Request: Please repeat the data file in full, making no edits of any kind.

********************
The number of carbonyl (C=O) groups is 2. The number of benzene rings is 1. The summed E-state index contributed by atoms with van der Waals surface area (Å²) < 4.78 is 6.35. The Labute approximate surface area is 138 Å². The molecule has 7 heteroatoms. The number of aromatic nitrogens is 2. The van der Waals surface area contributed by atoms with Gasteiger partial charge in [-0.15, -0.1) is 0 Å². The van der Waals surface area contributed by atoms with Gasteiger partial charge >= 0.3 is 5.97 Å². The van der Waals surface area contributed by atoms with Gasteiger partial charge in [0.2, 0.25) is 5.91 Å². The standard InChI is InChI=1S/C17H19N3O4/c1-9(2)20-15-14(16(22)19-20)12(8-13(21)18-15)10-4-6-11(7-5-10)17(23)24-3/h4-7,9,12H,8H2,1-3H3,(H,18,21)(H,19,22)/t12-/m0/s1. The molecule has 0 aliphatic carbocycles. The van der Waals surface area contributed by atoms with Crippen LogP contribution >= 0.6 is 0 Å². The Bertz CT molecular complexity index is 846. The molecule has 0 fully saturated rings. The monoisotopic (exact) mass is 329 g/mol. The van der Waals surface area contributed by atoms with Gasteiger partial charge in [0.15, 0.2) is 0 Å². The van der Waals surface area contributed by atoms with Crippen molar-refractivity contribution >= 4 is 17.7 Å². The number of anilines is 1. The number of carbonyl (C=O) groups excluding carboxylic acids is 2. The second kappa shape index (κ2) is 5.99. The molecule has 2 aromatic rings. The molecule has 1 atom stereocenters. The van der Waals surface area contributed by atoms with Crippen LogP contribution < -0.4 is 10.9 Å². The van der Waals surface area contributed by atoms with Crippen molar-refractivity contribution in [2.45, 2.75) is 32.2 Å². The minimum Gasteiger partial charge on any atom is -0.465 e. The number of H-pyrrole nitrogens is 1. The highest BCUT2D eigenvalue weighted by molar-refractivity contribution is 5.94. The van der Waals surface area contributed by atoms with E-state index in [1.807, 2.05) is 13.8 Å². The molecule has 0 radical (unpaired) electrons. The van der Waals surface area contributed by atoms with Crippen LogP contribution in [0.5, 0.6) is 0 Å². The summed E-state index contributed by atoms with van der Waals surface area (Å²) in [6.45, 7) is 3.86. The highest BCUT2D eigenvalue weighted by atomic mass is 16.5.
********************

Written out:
The number of carbonyl (C=O) groups is 2. The number of benzene rings is 1. The summed E-state index contributed by atoms with van der Waals surface area (Å²) < 4.78 is 6.35. The Labute approximate surface area is 138 Å². The molecule has 7 heteroatoms. The number of aromatic nitrogens is 2. The van der Waals surface area contributed by atoms with Gasteiger partial charge in [-0.15, -0.1) is 0 Å². The van der Waals surface area contributed by atoms with Gasteiger partial charge >= 0.3 is 5.97 Å². The van der Waals surface area contributed by atoms with Gasteiger partial charge in [0.2, 0.25) is 5.91 Å². The standard InChI is InChI=1S/C17H19N3O4/c1-9(2)20-15-14(16(22)19-20)12(8-13(21)18-15)10-4-6-11(7-5-10)17(23)24-3/h4-7,9,12H,8H2,1-3H3,(H,18,21)(H,19,22)/t12-/m0/s1. The molecule has 0 aliphatic carbocycles. The van der Waals surface area contributed by atoms with Crippen LogP contribution >= 0.6 is 0 Å². The Bertz CT molecular complexity index is 846. The molecule has 0 fully saturated rings. The monoisotopic (exact) mass is 329 g/mol. The van der Waals surface area contributed by atoms with Gasteiger partial charge in [0.15, 0.2) is 0 Å². The van der Waals surface area contributed by atoms with Crippen molar-refractivity contribution >= 4 is 17.7 Å². The number of anilines is 1. The number of carbonyl (C=O) groups excluding carboxylic acids is 2. The second kappa shape index (κ2) is 5.99. The molecule has 2 aromatic rings. The molecule has 1 atom stereocenters. The van der Waals surface area contributed by atoms with Crippen LogP contribution < -0.4 is 10.9 Å². The van der Waals surface area contributed by atoms with Crippen molar-refractivity contribution in [2.45, 2.75) is 32.2 Å². The minimum Gasteiger partial charge on any atom is -0.465 e. The number of H-pyrrole nitrogens is 1. The highest BCUT2D eigenvalue weighted by molar-refractivity contribution is 5.94. The van der Waals surface area contributed by atoms with E-state index in [1.807, 2.05) is 13.8 Å². The molecule has 0 radical (unpaired) electrons. The van der Waals surface area contributed by atoms with Crippen LogP contribution in [0.5, 0.6) is 0 Å². The summed E-state index contributed by atoms with van der Waals surface area (Å²) in [6.45, 7) is 3.86. The highest BCUT2D eigenvalue weighted by atomic mass is 16.5.